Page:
Words

● An Aug. 11 article by The Post’s Jerusalem bureau chief, William Booth, featured Aviya Morris, a 20-year-old West Bank settler, described as “the fresh new face of Jewish extremism.”

According to the article, “in 2013 [Morris] was arrested on suspicion of involvement in vandalizing Jerusalem’s Monastery of the Cross, where assailants left behind the spray-painted message ‘Jesus — son of a whore’ on a wall.”

Morris, The Post reported, was released without being charged.

● An Aug. 10 Anti-Defamation League news release expressed outrage at remarks made by Rabbi Bentzi Gopstein, director of Lehava, which the ADL called “a far-right extremist organization in Israel.” According to the release, Gopstein reportedly said he favored the burning of churches and compared Christianity to idol worship.

The remarks were made, the ADL said, during a symposium on Jewish religious law on Aug. 4 in Jerusalem, when Gopstein was asked: “Are you in favor of burning [churches] or not?” He replied: “Of course I am! It’s Maimonides. It’s a simple yes. What’s the question?”

Jonathan A. Greenblatt, the ADL’s national director, said in the release, “Rabbi Gopstein’s views have no place within the Jewish tradition or in a democratic society,” and Greenblatt called for an apology.

● A June 18 ADL news release condemned a suspected religiously motivated hate crime against the Church of the Multiplication of the Loaves and Fish at Tabgha on the Sea of Galilee in northern Israel.

The ADL said the 1,500-year-old church was set on fire early in the morning, damaging the prayer room and outer areas of the church: “Graffiti reading ‘False idols will be smashed’ — a line from Jewish prayer — was spray-painted on one of the walls.”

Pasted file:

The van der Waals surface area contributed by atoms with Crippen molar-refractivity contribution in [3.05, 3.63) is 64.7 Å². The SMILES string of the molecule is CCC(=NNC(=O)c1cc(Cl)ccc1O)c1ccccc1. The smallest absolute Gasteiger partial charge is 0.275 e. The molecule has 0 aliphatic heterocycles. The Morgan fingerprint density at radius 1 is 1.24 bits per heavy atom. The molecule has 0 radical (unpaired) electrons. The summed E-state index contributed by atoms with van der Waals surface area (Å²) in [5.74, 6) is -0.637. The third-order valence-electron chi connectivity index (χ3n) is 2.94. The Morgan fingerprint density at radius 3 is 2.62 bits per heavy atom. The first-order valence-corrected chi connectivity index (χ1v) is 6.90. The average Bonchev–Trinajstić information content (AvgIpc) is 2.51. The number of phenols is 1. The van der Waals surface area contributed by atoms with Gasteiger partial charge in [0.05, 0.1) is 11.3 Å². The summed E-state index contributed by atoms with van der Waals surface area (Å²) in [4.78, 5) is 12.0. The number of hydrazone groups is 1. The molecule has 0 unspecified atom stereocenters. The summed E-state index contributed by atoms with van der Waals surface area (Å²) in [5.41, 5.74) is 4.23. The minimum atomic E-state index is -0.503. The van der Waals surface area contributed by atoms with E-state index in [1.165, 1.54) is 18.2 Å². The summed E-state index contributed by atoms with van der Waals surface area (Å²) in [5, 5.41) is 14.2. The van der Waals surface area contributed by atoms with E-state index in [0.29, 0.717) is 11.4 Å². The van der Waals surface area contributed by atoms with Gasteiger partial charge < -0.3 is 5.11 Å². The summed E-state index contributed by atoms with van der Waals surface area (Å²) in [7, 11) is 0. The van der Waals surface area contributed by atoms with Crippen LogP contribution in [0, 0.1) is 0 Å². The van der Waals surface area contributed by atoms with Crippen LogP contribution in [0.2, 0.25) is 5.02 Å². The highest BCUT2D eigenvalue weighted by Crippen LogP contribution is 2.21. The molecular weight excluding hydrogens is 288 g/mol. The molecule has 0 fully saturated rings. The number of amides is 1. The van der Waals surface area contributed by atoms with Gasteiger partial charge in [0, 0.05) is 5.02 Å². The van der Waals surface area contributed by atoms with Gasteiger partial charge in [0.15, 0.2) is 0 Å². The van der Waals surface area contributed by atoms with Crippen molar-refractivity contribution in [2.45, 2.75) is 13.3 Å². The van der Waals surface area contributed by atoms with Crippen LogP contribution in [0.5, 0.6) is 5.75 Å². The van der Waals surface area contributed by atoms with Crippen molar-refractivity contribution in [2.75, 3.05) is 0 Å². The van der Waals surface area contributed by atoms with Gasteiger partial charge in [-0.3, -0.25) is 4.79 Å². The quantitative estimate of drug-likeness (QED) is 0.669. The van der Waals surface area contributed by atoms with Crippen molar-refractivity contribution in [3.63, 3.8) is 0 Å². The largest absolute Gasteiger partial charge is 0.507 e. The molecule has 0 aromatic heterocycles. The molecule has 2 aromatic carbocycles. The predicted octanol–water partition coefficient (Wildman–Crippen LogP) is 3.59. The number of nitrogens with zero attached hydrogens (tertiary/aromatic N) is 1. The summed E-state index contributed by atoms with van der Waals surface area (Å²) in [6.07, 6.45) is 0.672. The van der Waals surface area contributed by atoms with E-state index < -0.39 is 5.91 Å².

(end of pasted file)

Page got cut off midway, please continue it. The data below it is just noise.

“We deplore this despicable hate crime against one of the holiest Christian sites in Israel,” said then-ADL leader Abraham H. Foxman in the release. Foxman also noted that Israeli Prime Minister Benjamin Netanyahu had condemned the attack and promised to prosecute the perpetrators.

Until those words describing anti-Christian hostility appeared in The Post and the ADL releases, I had never heard of Morris or Gopstein. They were made prominent by the publications. There is no indication that more than a small minority of Israelis shares such hatred. But it does exist, at least among a few, in the region where Christianity was born, and it finds expression in venom-filled words and desecrated churches.

Deeds

Christians beyond Israel are far worse off.

You wouldn’t know that is the case, however, from the attention that Middle Eastern Christians receive.

Followers of Christ in Iraq, quiet as it has been kept, have borne a large brunt of the pain resulting from the 2003 U.S.-led invasion. Before 2003, as many as 1.4 million Christians lived in Iraq. Today, because of killings and panicked flights from terror, that number is below 500,000.